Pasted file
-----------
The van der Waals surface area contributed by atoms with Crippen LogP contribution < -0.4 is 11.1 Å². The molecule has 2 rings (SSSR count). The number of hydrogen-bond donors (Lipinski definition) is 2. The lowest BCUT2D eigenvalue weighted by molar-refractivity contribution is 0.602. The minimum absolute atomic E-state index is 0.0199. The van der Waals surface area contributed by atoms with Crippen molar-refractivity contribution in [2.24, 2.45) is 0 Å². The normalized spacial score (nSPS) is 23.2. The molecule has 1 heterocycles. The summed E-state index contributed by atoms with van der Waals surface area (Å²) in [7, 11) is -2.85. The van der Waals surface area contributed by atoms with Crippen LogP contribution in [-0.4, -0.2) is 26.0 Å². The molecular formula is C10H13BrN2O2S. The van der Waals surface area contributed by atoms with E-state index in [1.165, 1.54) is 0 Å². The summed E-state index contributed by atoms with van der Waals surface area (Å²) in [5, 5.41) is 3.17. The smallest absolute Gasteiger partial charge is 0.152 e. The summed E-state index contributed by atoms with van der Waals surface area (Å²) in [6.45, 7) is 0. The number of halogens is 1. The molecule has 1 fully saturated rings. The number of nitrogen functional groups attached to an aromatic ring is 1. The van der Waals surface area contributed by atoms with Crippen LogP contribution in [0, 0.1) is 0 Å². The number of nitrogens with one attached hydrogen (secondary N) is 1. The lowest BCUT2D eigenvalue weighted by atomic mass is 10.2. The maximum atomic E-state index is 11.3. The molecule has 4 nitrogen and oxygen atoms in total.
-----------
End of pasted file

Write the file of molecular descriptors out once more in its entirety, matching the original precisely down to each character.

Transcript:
The van der Waals surface area contributed by atoms with Crippen LogP contribution < -0.4 is 11.1 Å². The molecule has 2 rings (SSSR count). The number of hydrogen-bond donors (Lipinski definition) is 2. The lowest BCUT2D eigenvalue weighted by molar-refractivity contribution is 0.602. The minimum absolute atomic E-state index is 0.0199. The van der Waals surface area contributed by atoms with Crippen molar-refractivity contribution in [2.24, 2.45) is 0 Å². The normalized spacial score (nSPS) is 23.2. The molecule has 1 heterocycles. The summed E-state index contributed by atoms with van der Waals surface area (Å²) in [7, 11) is -2.85. The van der Waals surface area contributed by atoms with Crippen LogP contribution in [-0.4, -0.2) is 26.0 Å². The molecular formula is C10H13BrN2O2S. The van der Waals surface area contributed by atoms with E-state index in [1.165, 1.54) is 0 Å². The summed E-state index contributed by atoms with van der Waals surface area (Å²) in [5, 5.41) is 3.17. The smallest absolute Gasteiger partial charge is 0.152 e. The summed E-state index contributed by atoms with van der Waals surface area (Å²) in [6.45, 7) is 0. The number of halogens is 1. The molecule has 1 fully saturated rings. The number of nitrogen functional groups attached to an aromatic ring is 1. The van der Waals surface area contributed by atoms with Crippen LogP contribution in [0, 0.1) is 0 Å². The number of nitrogens with one attached hydrogen (secondary N) is 1. The lowest BCUT2D eigenvalue weighted by atomic mass is 10.2. The maximum atomic E-state index is 11.3. The molecule has 4 nitrogen and oxygen atoms in total.